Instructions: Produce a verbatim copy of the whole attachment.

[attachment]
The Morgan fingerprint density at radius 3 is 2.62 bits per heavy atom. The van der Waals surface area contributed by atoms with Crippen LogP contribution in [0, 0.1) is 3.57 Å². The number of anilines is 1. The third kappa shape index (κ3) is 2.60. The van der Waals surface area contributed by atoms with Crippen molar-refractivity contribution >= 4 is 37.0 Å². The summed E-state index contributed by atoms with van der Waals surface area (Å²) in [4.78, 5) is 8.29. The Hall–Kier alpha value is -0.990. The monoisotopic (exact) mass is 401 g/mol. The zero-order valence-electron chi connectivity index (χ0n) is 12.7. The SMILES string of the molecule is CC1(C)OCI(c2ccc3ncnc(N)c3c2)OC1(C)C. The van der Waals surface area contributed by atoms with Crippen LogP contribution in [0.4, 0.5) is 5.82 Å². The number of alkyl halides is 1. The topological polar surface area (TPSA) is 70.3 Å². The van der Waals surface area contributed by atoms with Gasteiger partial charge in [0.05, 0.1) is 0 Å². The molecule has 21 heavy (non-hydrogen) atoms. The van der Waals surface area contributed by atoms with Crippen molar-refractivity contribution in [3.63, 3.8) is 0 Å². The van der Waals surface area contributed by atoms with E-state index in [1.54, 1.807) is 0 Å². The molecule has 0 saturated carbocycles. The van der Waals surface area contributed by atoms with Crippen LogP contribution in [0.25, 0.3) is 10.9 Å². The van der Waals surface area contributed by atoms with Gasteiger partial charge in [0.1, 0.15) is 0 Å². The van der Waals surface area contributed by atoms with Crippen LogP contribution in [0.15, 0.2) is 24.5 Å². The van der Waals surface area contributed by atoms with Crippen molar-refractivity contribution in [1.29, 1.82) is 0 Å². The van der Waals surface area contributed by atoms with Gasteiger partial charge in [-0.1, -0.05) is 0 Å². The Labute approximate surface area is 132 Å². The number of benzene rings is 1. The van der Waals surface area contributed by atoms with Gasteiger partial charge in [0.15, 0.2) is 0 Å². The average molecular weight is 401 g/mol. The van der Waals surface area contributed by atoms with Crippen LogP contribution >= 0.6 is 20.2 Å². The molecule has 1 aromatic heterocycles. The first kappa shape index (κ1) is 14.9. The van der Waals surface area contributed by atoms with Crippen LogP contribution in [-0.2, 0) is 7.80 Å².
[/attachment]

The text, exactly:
The Morgan fingerprint density at radius 3 is 2.62 bits per heavy atom. The van der Waals surface area contributed by atoms with Crippen LogP contribution in [0, 0.1) is 3.57 Å². The number of anilines is 1. The third kappa shape index (κ3) is 2.60. The van der Waals surface area contributed by atoms with Crippen molar-refractivity contribution >= 4 is 37.0 Å². The summed E-state index contributed by atoms with van der Waals surface area (Å²) in [4.78, 5) is 8.29. The Hall–Kier alpha value is -0.990. The monoisotopic (exact) mass is 401 g/mol. The zero-order valence-electron chi connectivity index (χ0n) is 12.7. The SMILES string of the molecule is CC1(C)OCI(c2ccc3ncnc(N)c3c2)OC1(C)C. The van der Waals surface area contributed by atoms with Crippen LogP contribution in [0.4, 0.5) is 5.82 Å². The number of alkyl halides is 1. The topological polar surface area (TPSA) is 70.3 Å². The van der Waals surface area contributed by atoms with Gasteiger partial charge in [0.05, 0.1) is 0 Å². The molecule has 21 heavy (non-hydrogen) atoms. The van der Waals surface area contributed by atoms with Crippen molar-refractivity contribution in [3.63, 3.8) is 0 Å². The van der Waals surface area contributed by atoms with E-state index in [1.54, 1.807) is 0 Å². The molecule has 0 saturated carbocycles. The van der Waals surface area contributed by atoms with Crippen LogP contribution in [0.25, 0.3) is 10.9 Å². The van der Waals surface area contributed by atoms with Gasteiger partial charge in [0.1, 0.15) is 0 Å². The van der Waals surface area contributed by atoms with Crippen LogP contribution in [0.15, 0.2) is 24.5 Å². The van der Waals surface area contributed by atoms with Crippen molar-refractivity contribution in [1.29, 1.82) is 0 Å². The van der Waals surface area contributed by atoms with Gasteiger partial charge in [-0.1, -0.05) is 0 Å². The Labute approximate surface area is 132 Å². The number of benzene rings is 1. The van der Waals surface area contributed by atoms with Gasteiger partial charge in [0.15, 0.2) is 0 Å². The average molecular weight is 401 g/mol. The van der Waals surface area contributed by atoms with Crippen LogP contribution >= 0.6 is 20.2 Å². The molecule has 1 aromatic heterocycles. The first kappa shape index (κ1) is 14.9. The van der Waals surface area contributed by atoms with Crippen LogP contribution in [-0.2, 0) is 7.80 Å².